Confessions of a Non-Saver
At the risk of offending some of my audience, I have a bit of a secret to reveal: I am a non-saver by nature. Yes, you read that correctly - I am a non-saver.
I know what you’re saying: “He works in the Retirement Plan Industry! How in the world is he not a saver? Is he just not very bright?”
Yes, I do work in the Retirement Plan Industry. And yes, on my good days, I pass myself off as somewhat intelligent. So why am I NOT a saver?
I grew up quite poor in a single-parent family in Brooklyn, New York. While my classmates were opening up kids’ savings accounts and otherwise learning the value of saving, by age ten I was working and giving my meager income to my mother so that she we could provide food and keep a roof over our heads.
Ultimately, my mother, who worked days and went to school at night, worked her way out of the apartment complex that we not-so-affectionately dubbed the “roach motel.” And I earned a scholarship to high school, then college, and then secured a job here at Cammack Retirement Group. Yet, my lack of savings knowledge resulted in, well, not saving. As Jackie Gleason’s character, Ralph Kramden, once said in a classic Honeymooners skit: “It came easy, and it went just as fast.” My paychecks were generally spent in celebration of my newfound prosperity, which, at the time, was just fine by me.
However, since I worked at a retirement company, after all, I did do one thing that I normally never would have done. When I completed my benefits paperwork upon hire, I set aside money into the retirement plan. I don’t remember how much, but I believe it was a significant amount (around 10%).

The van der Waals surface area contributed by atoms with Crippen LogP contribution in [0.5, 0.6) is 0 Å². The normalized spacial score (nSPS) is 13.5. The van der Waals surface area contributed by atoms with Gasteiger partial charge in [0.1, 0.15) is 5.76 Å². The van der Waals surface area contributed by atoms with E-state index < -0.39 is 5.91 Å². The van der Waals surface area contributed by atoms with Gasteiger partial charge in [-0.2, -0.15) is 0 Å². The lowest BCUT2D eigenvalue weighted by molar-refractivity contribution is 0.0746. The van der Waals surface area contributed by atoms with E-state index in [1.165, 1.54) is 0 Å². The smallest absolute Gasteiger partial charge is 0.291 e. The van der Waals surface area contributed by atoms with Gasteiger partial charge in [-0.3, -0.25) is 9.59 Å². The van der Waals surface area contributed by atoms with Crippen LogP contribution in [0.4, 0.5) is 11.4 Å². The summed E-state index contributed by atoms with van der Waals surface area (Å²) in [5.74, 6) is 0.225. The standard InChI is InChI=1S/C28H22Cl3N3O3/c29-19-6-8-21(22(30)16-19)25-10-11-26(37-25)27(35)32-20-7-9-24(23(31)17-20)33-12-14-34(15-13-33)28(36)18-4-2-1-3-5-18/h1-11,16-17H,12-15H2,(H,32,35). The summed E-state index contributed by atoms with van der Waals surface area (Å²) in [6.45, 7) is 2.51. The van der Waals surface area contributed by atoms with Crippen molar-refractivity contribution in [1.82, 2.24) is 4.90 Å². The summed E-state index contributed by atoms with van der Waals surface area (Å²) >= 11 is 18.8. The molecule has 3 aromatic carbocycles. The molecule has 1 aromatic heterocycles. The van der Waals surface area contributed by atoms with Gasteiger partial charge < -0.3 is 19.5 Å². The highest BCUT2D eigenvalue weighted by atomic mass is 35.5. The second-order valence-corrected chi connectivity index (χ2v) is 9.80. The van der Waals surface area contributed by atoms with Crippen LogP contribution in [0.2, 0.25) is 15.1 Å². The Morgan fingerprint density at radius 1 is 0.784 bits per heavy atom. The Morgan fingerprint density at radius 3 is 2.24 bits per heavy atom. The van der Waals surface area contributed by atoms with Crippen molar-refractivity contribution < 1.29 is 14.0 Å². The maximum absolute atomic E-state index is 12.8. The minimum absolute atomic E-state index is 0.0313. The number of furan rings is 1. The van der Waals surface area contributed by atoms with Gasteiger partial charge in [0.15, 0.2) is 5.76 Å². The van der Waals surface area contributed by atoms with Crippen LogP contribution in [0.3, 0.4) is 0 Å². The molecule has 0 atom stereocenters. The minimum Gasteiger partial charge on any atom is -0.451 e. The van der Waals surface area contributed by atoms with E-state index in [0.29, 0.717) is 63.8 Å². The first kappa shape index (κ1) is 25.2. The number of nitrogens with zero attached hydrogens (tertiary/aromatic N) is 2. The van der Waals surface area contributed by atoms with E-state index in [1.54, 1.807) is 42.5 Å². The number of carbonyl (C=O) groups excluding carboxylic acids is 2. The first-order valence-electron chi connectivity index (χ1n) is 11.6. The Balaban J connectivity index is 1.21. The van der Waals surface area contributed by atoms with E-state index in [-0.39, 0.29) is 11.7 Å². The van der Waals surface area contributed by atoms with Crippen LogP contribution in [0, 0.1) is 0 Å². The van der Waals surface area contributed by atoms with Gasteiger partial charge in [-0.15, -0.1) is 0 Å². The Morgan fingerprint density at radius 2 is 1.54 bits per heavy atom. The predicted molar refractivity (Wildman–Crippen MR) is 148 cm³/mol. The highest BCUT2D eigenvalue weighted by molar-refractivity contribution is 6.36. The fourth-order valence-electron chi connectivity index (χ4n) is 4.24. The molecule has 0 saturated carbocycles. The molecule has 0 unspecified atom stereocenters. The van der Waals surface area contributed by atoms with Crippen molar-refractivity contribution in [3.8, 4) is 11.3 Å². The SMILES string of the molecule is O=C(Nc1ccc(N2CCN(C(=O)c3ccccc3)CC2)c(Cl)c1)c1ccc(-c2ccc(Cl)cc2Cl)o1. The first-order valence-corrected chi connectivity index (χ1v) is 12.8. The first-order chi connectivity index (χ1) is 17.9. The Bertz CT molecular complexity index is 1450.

Did I do it because I worked at a retirement company and I thought it would be hypocritical if I did not save in the retirement plan? Absolutely not. To be honest, as a file clerk, I barely knew what the company did and I thought I would be there for six months until I secured a “real” job. I contributed to my retirement plan because, among my newfound friends and peers at the firm, it would have been “uncool” not to.
That was 26 years ago, much longer than the six months I thought I would be here. While I am still not what you might call a saver, I am learning, and I sure am glad I wanted to be “cool” back in the day! If nothing else, I know I will have a comfortable retirement.
Why do I share this story? Well, in my 26 years, I have observed many plan sponsor clients. They generally fall into two types: those organizations that create a culture where it is cool to save, and those that are indifferent. Those that create cultures of saving do not generally do so through award-winning recordkeeper communication campaigns, fancy websites, or apps (though all can help if designed properly), but through supervisors and peers who create an environment where it is simply considered “uncool” for their colleagues not to save for retirement. And these cultures of saving can be found at organizations far afield from retirement, like manufacturing and service firms, healthcare organizations, governments, and higher education institutions.
Most companies, alas, do fall into the indifferent category. But I have seen companies move from the indifferent to the “saving is cool” camp, so it is never too late to change. We are all aware of the return on investment: employees who are able to retire on-time allow for other talented employees to be retained, since they can be promoted into the positions of the retiring employees. A win for all involved.
Note: This feature is to provide general information only, does not constitute legal advice, and cannot be used or substituted for legal or tax advice.
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